While dripping with sweat isn’t always a desirable side effect when exercising, sweating could mean you’re burning additional calories during your workouts. Sweat is your body’s cooling mechanism, so sweating more could mean you’re working harder or exercising in a warmer temperature. However, just because you’re sweating more than the person working out next to you doesn’t mean you’re burning more calories than that individual.
Sweating during hot-weather workouts helps you burn additional calories, according to the American Council on Exercise. This is because your body expends more energy trying to keep cool, by pumping blood to your skin’s surface to promote sweating. However, burning additional calories during hot-weather workouts doesn’t mean you’ll burn more overall calories, because it’s harder to complete long workouts in the heat without feeling uncomfortable or becoming overheated.
Boosting your workout intensity means you’ll likely sweat more – since your body is working harder to stay cool -- and increase your calorie expenditure. Harvard Health Publications reports that while a 155-pound person burns 335 calories running at a pace of 5.2 mph for 30 minutes, the same person expends 465 calories in the same amount of time running at a pace of 7.5 mph.
Water Weight Loss
Just because the scale says you weigh less after a sweaty workout doesn’t mean you lost body fat. You would have to burn 3,500 calories during your workout to lose 1 pound of fat. Chances are, you’ve lost water weight during your workout, which could mean you’re dehydrated. A review published in 2007 in “Medicine and Science in Sports and Exercise” reports that losing more than 2 percent of your initial body weight during exercise means you’re dehydrated, which can inhibit athletic performance. If you’ve lost weight during a grueling, sweaty workout, drink 2 to 3 cups of water for every pound lost, suggests the American Academy of Orthopedic Surgeons.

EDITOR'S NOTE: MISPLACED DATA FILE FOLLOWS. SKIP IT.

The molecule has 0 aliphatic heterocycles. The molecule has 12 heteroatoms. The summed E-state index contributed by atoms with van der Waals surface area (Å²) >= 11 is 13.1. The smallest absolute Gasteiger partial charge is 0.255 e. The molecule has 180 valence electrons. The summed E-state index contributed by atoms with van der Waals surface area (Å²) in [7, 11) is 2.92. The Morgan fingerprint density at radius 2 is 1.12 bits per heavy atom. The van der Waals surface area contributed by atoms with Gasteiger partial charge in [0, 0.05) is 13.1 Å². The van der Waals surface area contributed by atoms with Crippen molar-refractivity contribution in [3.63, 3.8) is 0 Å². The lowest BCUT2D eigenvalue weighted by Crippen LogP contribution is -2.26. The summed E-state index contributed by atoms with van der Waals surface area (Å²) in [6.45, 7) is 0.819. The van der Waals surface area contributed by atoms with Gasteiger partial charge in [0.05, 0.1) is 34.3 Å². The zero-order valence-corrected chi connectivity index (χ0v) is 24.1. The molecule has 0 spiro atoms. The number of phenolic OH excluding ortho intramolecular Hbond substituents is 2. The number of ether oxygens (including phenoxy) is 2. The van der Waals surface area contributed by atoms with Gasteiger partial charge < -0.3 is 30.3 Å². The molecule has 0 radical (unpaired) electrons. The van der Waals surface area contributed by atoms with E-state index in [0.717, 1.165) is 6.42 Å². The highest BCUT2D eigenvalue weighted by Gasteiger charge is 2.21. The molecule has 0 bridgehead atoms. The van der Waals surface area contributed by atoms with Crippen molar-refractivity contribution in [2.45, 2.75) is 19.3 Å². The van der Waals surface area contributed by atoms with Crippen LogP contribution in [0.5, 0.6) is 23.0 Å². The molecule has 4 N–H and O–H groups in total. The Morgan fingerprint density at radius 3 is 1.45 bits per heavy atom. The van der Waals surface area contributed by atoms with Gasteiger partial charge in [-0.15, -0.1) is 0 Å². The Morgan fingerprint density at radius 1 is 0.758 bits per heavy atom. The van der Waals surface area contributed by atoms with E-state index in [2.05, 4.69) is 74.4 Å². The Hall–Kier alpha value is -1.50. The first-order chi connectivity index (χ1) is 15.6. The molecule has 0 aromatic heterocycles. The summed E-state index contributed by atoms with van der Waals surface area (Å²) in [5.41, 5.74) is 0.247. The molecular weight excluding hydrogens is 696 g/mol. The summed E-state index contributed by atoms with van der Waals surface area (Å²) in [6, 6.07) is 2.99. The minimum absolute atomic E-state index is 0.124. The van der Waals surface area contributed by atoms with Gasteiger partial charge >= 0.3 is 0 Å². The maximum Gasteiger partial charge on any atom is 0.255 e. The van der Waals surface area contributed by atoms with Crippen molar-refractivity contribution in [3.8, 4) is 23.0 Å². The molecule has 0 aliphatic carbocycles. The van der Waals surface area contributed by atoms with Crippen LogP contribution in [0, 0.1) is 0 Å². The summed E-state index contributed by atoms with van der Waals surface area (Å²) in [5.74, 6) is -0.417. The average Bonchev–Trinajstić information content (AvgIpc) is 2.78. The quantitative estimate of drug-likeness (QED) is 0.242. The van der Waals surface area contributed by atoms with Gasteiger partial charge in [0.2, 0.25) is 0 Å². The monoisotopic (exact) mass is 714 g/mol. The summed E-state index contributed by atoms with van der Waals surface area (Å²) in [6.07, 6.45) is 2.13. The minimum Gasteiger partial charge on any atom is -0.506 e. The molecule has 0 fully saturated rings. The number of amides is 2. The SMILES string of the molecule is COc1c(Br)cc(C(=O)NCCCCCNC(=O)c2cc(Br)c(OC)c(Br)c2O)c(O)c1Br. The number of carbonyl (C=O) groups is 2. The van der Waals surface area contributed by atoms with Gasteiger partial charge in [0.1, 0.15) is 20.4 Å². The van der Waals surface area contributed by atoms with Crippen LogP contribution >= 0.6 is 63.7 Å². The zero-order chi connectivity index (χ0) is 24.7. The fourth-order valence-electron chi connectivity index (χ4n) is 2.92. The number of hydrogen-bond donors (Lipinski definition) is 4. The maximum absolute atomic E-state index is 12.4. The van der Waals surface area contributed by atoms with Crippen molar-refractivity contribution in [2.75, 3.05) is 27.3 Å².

Don’t let the amount of sweat soaked into your workout clothes determine how many calories you’ve burned. Some people, especially those who work out regularly, sweat more efficiently than others. A variety of factors play a role in the amount of sweat your body produces, such as genetics, fitness level, body weight and hormone levels. However, if your workout atmosphere and intensity remain constant, if you sweat more from one workout to the next you’ve likely slightly increased your calorie expenditure.
- Do I Burn More Calories When It is Hot Outside or Cold?
- Harvard Health Publications: Calories Burned in 30 Minutes for People of Three Different Weights
- Medicine and Science in Sports and Exercise: American College of Sports Medicine Position Stand. Exercise and Fluid Replacement
- American Academy of Orthopaedic Surgeons: Sports Nutrition
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